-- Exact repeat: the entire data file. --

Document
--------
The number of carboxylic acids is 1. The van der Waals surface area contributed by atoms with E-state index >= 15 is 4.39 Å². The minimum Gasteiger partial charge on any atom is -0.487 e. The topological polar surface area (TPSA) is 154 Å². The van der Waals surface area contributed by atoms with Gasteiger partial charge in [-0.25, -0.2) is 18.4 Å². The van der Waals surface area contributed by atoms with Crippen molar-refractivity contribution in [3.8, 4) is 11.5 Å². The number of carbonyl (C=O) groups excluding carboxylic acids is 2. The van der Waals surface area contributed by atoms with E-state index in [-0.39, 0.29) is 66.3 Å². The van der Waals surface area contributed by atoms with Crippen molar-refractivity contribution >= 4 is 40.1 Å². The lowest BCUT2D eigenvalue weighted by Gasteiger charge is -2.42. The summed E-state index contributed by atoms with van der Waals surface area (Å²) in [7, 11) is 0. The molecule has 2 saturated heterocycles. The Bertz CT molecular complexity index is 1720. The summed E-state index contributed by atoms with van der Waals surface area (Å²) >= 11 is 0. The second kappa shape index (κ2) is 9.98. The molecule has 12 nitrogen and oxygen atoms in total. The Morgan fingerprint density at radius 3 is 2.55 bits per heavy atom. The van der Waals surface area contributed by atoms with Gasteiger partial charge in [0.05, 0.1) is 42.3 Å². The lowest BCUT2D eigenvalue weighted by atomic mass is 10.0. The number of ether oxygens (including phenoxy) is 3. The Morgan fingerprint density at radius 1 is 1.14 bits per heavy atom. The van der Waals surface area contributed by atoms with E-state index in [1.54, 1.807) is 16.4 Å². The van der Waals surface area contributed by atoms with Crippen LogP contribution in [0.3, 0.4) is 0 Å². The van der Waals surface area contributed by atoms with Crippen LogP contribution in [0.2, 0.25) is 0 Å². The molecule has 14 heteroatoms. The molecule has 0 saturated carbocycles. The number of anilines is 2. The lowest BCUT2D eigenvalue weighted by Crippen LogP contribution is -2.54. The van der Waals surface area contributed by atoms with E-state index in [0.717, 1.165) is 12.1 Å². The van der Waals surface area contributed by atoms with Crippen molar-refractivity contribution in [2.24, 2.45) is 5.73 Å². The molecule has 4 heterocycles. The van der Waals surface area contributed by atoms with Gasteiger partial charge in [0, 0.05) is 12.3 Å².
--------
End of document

The number of carboxylic acids is 1. The van der Waals surface area contributed by atoms with E-state index >= 15 is 4.39 Å². The minimum Gasteiger partial charge on any atom is -0.487 e. The topological polar surface area (TPSA) is 154 Å². The van der Waals surface area contributed by atoms with Gasteiger partial charge in [-0.25, -0.2) is 18.4 Å². The van der Waals surface area contributed by atoms with Crippen molar-refractivity contribution in [3.8, 4) is 11.5 Å². The number of carbonyl (C=O) groups excluding carboxylic acids is 2. The van der Waals surface area contributed by atoms with E-state index in [-0.39, 0.29) is 66.3 Å². The van der Waals surface area contributed by atoms with Crippen molar-refractivity contribution >= 4 is 40.1 Å². The lowest BCUT2D eigenvalue weighted by Gasteiger charge is -2.42. The summed E-state index contributed by atoms with van der Waals surface area (Å²) in [7, 11) is 0. The molecule has 2 saturated heterocycles. The Bertz CT molecular complexity index is 1720. The summed E-state index contributed by atoms with van der Waals surface area (Å²) >= 11 is 0. The second kappa shape index (κ2) is 9.98. The molecule has 12 nitrogen and oxygen atoms in total. The Morgan fingerprint density at radius 3 is 2.55 bits per heavy atom. The van der Waals surface area contributed by atoms with Gasteiger partial charge in [0.05, 0.1) is 42.3 Å². The lowest BCUT2D eigenvalue weighted by atomic mass is 10.0. The number of ether oxygens (including phenoxy) is 3. The Morgan fingerprint density at radius 1 is 1.14 bits per heavy atom. The van der Waals surface area contributed by atoms with E-state index in [1.54, 1.807) is 16.4 Å². The van der Waals surface area contributed by atoms with Crippen LogP contribution in [0.3, 0.4) is 0 Å². The van der Waals surface area contributed by atoms with Crippen LogP contribution in [0.2, 0.25) is 0 Å². The molecule has 14 heteroatoms. The molecule has 0 saturated carbocycles. The number of anilines is 2. The lowest BCUT2D eigenvalue weighted by Crippen LogP contribution is -2.54. The van der Waals surface area contributed by atoms with E-state index in [0.717, 1.165) is 12.1 Å². The van der Waals surface area contributed by atoms with Crippen molar-refractivity contribution in [2.24, 2.45) is 5.73 Å². The molecule has 4 heterocycles. The van der Waals surface area contributed by atoms with Gasteiger partial charge in [0, 0.05) is 12.3 Å².